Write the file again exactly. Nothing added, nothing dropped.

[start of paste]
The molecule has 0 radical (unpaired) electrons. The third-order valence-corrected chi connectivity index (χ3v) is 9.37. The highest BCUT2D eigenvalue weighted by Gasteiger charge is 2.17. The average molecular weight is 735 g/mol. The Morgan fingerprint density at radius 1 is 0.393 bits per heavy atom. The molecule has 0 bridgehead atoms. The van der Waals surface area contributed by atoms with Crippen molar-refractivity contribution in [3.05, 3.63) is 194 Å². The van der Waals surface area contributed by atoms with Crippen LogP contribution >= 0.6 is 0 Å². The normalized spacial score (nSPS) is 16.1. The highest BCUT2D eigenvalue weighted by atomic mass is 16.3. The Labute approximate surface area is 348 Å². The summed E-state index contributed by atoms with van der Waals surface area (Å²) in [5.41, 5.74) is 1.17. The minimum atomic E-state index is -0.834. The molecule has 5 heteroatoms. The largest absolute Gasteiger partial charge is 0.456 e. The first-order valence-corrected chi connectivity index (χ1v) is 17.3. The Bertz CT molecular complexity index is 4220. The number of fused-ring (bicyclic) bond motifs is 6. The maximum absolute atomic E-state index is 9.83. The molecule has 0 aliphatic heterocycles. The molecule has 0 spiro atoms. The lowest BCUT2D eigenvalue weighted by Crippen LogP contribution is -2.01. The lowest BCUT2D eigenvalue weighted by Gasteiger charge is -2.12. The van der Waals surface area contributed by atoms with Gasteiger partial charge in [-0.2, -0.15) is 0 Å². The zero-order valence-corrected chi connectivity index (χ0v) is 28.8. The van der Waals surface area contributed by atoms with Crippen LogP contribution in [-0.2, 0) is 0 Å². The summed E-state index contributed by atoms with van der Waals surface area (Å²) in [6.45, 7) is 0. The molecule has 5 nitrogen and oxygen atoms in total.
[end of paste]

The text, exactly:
The molecule has 0 radical (unpaired) electrons. The third-order valence-corrected chi connectivity index (χ3v) is 9.37. The highest BCUT2D eigenvalue weighted by Gasteiger charge is 2.17. The average molecular weight is 735 g/mol. The Morgan fingerprint density at radius 1 is 0.393 bits per heavy atom. The molecule has 0 bridgehead atoms. The van der Waals surface area contributed by atoms with Crippen molar-refractivity contribution in [3.05, 3.63) is 194 Å². The van der Waals surface area contributed by atoms with Crippen LogP contribution >= 0.6 is 0 Å². The normalized spacial score (nSPS) is 16.1. The highest BCUT2D eigenvalue weighted by atomic mass is 16.3. The Labute approximate surface area is 348 Å². The summed E-state index contributed by atoms with van der Waals surface area (Å²) in [5.41, 5.74) is 1.17. The minimum atomic E-state index is -0.834. The molecule has 5 heteroatoms. The largest absolute Gasteiger partial charge is 0.456 e. The first-order valence-corrected chi connectivity index (χ1v) is 17.3. The Bertz CT molecular complexity index is 4220. The number of fused-ring (bicyclic) bond motifs is 6. The maximum absolute atomic E-state index is 9.83. The molecule has 0 aliphatic heterocycles. The molecule has 0 spiro atoms. The lowest BCUT2D eigenvalue weighted by Crippen LogP contribution is -2.01. The lowest BCUT2D eigenvalue weighted by Gasteiger charge is -2.12. The van der Waals surface area contributed by atoms with Gasteiger partial charge in [-0.2, -0.15) is 0 Å². The zero-order valence-corrected chi connectivity index (χ0v) is 28.8. The van der Waals surface area contributed by atoms with Crippen LogP contribution in [-0.2, 0) is 0 Å². The summed E-state index contributed by atoms with van der Waals surface area (Å²) in [6.45, 7) is 0. The molecule has 5 nitrogen and oxygen atoms in total.